Animal health products play an essential role not only in safeguarding public and animal health but also as a key tool in Europe’s agri-food business. With the legislation governing veterinary medicines due for review this autumn in the new parliament, it’s time to complete the journey to one true single market.
The single market is a European policy now more than 30 years in the making. The ideal is there and there are processes in place which allow for animal health products to be made available to farmers and vets across Europe but the procedures involved are burdensome in terms of administrative tasks and they are costly (double that of human medicines).
Despite the evidence showing that having to seek marketing authorisation in each of the 28 member states is far from cost-effective, there is a continued lack of harmonisation in the rules governing veterinary medicines. This means that considerable finance is essentially being diverted away from research and development.
"Despite the evidence showing that having to seek marketing authorisation in each of the 28 member states is far from cost-effective, there is a continued lack of harmonisation in the rules governing veterinary medicines"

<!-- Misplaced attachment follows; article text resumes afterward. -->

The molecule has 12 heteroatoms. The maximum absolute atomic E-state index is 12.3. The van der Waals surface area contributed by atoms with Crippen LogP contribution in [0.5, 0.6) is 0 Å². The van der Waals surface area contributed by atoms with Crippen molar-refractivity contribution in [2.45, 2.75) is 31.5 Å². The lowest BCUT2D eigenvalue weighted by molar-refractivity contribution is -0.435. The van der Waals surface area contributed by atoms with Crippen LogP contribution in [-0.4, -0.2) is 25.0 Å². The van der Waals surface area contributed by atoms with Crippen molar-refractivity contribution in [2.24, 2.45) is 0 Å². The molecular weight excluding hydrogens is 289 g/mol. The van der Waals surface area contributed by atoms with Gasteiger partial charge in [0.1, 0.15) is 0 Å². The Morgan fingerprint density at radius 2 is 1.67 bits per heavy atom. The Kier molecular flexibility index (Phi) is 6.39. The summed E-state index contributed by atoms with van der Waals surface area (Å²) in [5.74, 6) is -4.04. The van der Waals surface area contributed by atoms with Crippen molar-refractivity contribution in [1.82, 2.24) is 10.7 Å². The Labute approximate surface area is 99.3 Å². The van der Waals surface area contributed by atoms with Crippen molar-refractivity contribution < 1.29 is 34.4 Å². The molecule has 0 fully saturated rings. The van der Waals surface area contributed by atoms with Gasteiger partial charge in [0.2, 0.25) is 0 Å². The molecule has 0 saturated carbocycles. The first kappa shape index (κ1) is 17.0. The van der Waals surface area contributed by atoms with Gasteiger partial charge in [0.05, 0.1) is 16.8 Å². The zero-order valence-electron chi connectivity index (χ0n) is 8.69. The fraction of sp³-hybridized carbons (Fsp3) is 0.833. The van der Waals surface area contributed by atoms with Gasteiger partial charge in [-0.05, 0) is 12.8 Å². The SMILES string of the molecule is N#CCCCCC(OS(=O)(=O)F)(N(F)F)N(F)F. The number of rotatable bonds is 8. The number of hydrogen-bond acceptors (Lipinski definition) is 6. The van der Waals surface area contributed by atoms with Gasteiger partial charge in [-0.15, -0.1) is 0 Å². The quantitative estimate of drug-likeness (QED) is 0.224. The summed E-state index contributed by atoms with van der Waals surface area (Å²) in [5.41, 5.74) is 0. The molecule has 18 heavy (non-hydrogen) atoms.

What do we need in order to achieve a true single market? The single market exists in terms of movement of animals, of animal-derived products, and for food, but for the moment we are missing the necessary procedures for veterinary medicines to move from multiple local licences to single EU licences.
These procedures, if obtained in the current review of the legislation would enable greater availability of animal medicines to veterinarians and farmers and also a truly harmonised review system for animal medicines in all EU member states
The impact assessments carried out prior to the legislative review found that on average €538m is being spent per year on administrative tasks, such as submitting marketing authorisations to multiple member states, re-submitting dossiers for variations of products, producing packaging and labelling, and the list goes on (see infographic).
If all of these administrative tasks could be harmonised, in such a way so as to halve the associated spend, the industry could redirect investment that currently does not add value into innovation.
"It is now time for the new parliament and the council to consider the commission's proposal carefully and ensure that veterinary legislation becomes more efficient"
So, keeping in mind the Europe 2020 strategy for growth, it is now time for the new parliament and the council to consider the commission's proposal carefully and ensure that veterinary legislation becomes more efficient.
A harmonised licensing system would allow Europe to reduce the current administrative burden, it would improve the availability of authorised veterinary medicines across all EU member states, and very importantly, it would increase Europe’s attractiveness for investment in innovation.